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Cyprus (9): Apple’s Silicon Valley In S/E Mediterranean..?

As banks in Cyprus are to remain closed today and the island’s  Central Banker declares that he is not going to resign, it is becoming clear that the March 25th bailout deal with the EU,  was mainly a financial and political compromise by also setting a new bailin precedent for the Euro Zone:

The Cyprus bailout: A better deal, but still painful | The Economist

IT WAS an appalling way to reach a decision, but in the end the euro zone’s €10 billion ($13 billion) bail-out package for Cyprus, agreed in the early hours of March 25th, was something approaching a reasonable compromise. At any rate, it dealt with the most egregious errors of the previous all-night deal. It keeps Cyprus in the euro zone. And it restores the promise to protect bank deposits covered by the EU-mandated €100,000 deposit guarantee. Cyprus is the fourth euro-zone country to receive a full bail-out after Greece, Ireland and Portugal (or the fifth, if one counts the partial bail-out for Spain’s banks). But unlike previous rescues, the package for Cyprus left a large part of the island’s financing needing to be found from its outsized banking sector—in particular from depositors, many of them Russian businessmen. On March 16th Cyprus’s president, Nicos Anastasiades, desperate to protect Cyprus’s status as an offshore banking model for Russians, had decided to save the two biggest banks and thus to spread the pain thinly. He would have applied a hefty tax to all depositors: 9.9% for those too big to be covered by the EU-mandated €100,000 deposit guarantee, and 6.75% for the smaller depositors.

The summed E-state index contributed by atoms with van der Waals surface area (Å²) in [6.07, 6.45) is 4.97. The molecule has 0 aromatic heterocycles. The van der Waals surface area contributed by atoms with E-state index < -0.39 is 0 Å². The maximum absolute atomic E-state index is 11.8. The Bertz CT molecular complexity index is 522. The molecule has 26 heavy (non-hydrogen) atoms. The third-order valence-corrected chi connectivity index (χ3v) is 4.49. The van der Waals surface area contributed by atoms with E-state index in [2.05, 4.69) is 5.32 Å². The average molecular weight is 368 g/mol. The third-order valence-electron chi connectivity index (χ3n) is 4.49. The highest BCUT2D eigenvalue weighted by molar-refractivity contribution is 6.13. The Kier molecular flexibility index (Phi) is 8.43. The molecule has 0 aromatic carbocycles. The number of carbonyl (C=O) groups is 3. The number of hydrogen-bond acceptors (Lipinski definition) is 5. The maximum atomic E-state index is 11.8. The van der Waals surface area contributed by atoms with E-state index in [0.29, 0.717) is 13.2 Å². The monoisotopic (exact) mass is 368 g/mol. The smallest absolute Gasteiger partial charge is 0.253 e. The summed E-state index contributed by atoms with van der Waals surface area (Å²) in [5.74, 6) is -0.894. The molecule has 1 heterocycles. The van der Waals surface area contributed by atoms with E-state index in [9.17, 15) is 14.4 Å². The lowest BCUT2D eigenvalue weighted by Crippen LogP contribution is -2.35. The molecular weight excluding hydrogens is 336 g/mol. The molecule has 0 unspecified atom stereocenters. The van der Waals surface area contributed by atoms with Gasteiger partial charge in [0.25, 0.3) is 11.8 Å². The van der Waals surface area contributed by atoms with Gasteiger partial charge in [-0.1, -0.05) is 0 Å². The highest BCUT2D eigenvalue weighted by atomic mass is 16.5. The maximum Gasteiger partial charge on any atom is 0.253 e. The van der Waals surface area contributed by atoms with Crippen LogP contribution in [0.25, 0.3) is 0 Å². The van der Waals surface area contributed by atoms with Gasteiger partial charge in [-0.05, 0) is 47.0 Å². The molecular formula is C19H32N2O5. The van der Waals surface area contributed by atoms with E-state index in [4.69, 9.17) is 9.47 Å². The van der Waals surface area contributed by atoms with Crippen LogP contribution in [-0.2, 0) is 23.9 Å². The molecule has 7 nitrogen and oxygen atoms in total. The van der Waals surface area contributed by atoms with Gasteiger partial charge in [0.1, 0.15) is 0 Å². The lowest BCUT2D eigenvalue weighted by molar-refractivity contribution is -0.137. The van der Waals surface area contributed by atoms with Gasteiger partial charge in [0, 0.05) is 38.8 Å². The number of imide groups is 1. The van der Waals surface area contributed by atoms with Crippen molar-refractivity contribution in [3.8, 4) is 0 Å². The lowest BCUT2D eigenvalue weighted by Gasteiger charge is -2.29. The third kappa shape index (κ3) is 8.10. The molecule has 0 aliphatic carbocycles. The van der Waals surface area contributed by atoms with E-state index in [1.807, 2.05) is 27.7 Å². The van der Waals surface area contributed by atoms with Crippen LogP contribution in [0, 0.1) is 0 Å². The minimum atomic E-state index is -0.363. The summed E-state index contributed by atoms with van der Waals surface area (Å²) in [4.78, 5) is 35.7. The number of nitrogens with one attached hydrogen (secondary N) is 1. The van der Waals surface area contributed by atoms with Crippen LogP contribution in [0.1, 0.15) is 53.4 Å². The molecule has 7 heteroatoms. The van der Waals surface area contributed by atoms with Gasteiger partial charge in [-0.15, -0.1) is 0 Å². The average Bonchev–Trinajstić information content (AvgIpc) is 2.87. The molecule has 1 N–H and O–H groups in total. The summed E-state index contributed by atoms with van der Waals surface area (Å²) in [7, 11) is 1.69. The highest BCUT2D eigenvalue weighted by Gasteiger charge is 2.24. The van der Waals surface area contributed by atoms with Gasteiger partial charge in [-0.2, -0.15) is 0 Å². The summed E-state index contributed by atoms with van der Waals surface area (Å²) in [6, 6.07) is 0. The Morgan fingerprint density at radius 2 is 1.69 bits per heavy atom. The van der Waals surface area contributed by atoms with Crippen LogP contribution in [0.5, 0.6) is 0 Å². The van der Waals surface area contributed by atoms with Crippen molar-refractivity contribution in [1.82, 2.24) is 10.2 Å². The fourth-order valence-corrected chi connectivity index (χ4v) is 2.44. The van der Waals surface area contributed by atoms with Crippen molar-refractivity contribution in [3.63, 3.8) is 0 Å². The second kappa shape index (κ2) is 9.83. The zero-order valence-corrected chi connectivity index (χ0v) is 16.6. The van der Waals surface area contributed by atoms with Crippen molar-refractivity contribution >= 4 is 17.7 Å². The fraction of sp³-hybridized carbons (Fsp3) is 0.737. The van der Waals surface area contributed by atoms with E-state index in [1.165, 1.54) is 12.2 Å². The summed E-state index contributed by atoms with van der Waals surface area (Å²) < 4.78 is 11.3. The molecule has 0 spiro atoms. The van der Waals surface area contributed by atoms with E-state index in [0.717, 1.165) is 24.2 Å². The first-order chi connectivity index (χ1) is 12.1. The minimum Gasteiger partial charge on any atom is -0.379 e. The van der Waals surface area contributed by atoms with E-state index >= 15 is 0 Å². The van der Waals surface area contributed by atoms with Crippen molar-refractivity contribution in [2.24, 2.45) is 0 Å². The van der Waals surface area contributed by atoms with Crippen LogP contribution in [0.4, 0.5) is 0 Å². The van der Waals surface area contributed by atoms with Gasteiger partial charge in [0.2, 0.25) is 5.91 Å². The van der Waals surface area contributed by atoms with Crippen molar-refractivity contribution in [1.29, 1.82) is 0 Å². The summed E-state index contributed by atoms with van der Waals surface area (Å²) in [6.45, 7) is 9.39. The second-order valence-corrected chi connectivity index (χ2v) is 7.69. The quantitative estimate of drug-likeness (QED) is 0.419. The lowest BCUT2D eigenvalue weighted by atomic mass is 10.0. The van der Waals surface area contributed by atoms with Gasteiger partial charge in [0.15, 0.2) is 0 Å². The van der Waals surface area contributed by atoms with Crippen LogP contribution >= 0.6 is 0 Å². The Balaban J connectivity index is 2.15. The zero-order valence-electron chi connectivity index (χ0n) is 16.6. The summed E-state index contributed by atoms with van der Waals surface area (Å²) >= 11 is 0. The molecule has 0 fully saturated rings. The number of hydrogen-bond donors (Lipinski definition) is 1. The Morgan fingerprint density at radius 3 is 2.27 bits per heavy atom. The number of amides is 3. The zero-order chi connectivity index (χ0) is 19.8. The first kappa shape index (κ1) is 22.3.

Cyprus apple 1

More importantly, the possibility of confiscating bank accounts to other Euro Zone countries, if a need persists remains open just after the tragic shock in the Cypriot banking sector:

Fallout from the Cyprus bailout – The Guardian

The EU, after spending hundreds of billions on the European banking crisis, has decided that for less than €20bn they will force a member state to confiscate depositors’ money (Report, 26 March). For €20bn they have brought the possibility of bank runs in larger countries the next time trouble hits. The EU negotiators warned the Cypriots they were playing with fire. Well, they are playing with much bigger fire. Penny wise and pound foolish.

Additionally, many analysts believe that the situation in Cyprus, although a small European economy, can trigger wide-reaching historical, political and financial consequences, given the interconnections of our globalized economy today:

Krauthammer compares Cyprus bailout to assassination that led to World War I … – Daily Caller

On Dennis Miller’s radio show on Tuesday, Washington Post columnist Charles Krauthammer warned that while the Cyprus bailout may appear to involve a “trivial” amount of money, it could set the stage for wide-reaching consequences. Krauthammer compared the Cyprus situation to the 1914 assassination of Austrian Archduke Franz Ferdinand, which began the dramatic spiral towards World War I. “The first thing that strikes me is how tiny this whole thing is,” Krauthammer said. “I mean, it could have ripple effects the way, you know, Sarajevo did in 1914. Little things can develop into big things. But the bailout is $13 billion. I think I read the other day that Apple has about $50 [billion] cash on hand. … That means Apple could take a quarter of its current holdings, purchase the island and turn it into, you know, a Silicon campus. So the sums here – from an American perspective, from a European perspective — are huge. It’s sort of hugely disproportionate from anything you’d expect. So it’s a very easily soluble problem.”